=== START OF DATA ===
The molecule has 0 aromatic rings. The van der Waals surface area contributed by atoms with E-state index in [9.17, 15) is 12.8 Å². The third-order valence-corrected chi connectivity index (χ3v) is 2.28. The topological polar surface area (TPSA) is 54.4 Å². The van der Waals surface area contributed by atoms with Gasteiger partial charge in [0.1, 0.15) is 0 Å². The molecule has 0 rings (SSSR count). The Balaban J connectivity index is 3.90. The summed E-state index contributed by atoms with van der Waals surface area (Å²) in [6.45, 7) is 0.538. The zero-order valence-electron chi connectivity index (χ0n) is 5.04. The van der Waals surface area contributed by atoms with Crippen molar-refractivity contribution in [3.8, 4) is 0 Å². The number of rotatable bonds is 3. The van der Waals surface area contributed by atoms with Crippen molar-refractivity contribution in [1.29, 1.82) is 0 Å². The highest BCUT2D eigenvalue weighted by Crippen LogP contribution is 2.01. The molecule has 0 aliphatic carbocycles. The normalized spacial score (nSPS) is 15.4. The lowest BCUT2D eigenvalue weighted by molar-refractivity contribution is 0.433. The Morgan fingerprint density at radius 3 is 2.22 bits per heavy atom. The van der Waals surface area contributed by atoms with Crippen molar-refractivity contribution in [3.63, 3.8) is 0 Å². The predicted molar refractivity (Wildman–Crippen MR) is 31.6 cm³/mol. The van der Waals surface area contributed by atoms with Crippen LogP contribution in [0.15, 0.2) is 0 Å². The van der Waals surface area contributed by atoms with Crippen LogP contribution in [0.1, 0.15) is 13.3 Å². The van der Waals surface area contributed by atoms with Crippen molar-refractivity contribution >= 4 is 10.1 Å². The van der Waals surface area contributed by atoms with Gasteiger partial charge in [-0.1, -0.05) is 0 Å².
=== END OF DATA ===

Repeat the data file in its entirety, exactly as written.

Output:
The molecule has 0 aromatic rings. The van der Waals surface area contributed by atoms with E-state index in [9.17, 15) is 12.8 Å². The third-order valence-corrected chi connectivity index (χ3v) is 2.28. The topological polar surface area (TPSA) is 54.4 Å². The van der Waals surface area contributed by atoms with Gasteiger partial charge in [0.1, 0.15) is 0 Å². The molecule has 0 rings (SSSR count). The Balaban J connectivity index is 3.90. The summed E-state index contributed by atoms with van der Waals surface area (Å²) in [6.45, 7) is 0.538. The zero-order valence-electron chi connectivity index (χ0n) is 5.04. The van der Waals surface area contributed by atoms with Crippen molar-refractivity contribution in [3.8, 4) is 0 Å². The number of rotatable bonds is 3. The van der Waals surface area contributed by atoms with Crippen molar-refractivity contribution in [1.29, 1.82) is 0 Å². The highest BCUT2D eigenvalue weighted by Crippen LogP contribution is 2.01. The molecule has 0 aliphatic carbocycles. The normalized spacial score (nSPS) is 15.4. The lowest BCUT2D eigenvalue weighted by molar-refractivity contribution is 0.433. The Morgan fingerprint density at radius 3 is 2.22 bits per heavy atom. The van der Waals surface area contributed by atoms with Crippen molar-refractivity contribution in [3.63, 3.8) is 0 Å². The predicted molar refractivity (Wildman–Crippen MR) is 31.6 cm³/mol. The van der Waals surface area contributed by atoms with Crippen LogP contribution in [0.15, 0.2) is 0 Å². The van der Waals surface area contributed by atoms with Crippen LogP contribution in [0.1, 0.15) is 13.3 Å². The van der Waals surface area contributed by atoms with Crippen molar-refractivity contribution >= 4 is 10.1 Å². The van der Waals surface area contributed by atoms with Gasteiger partial charge in [-0.1, -0.05) is 0 Å².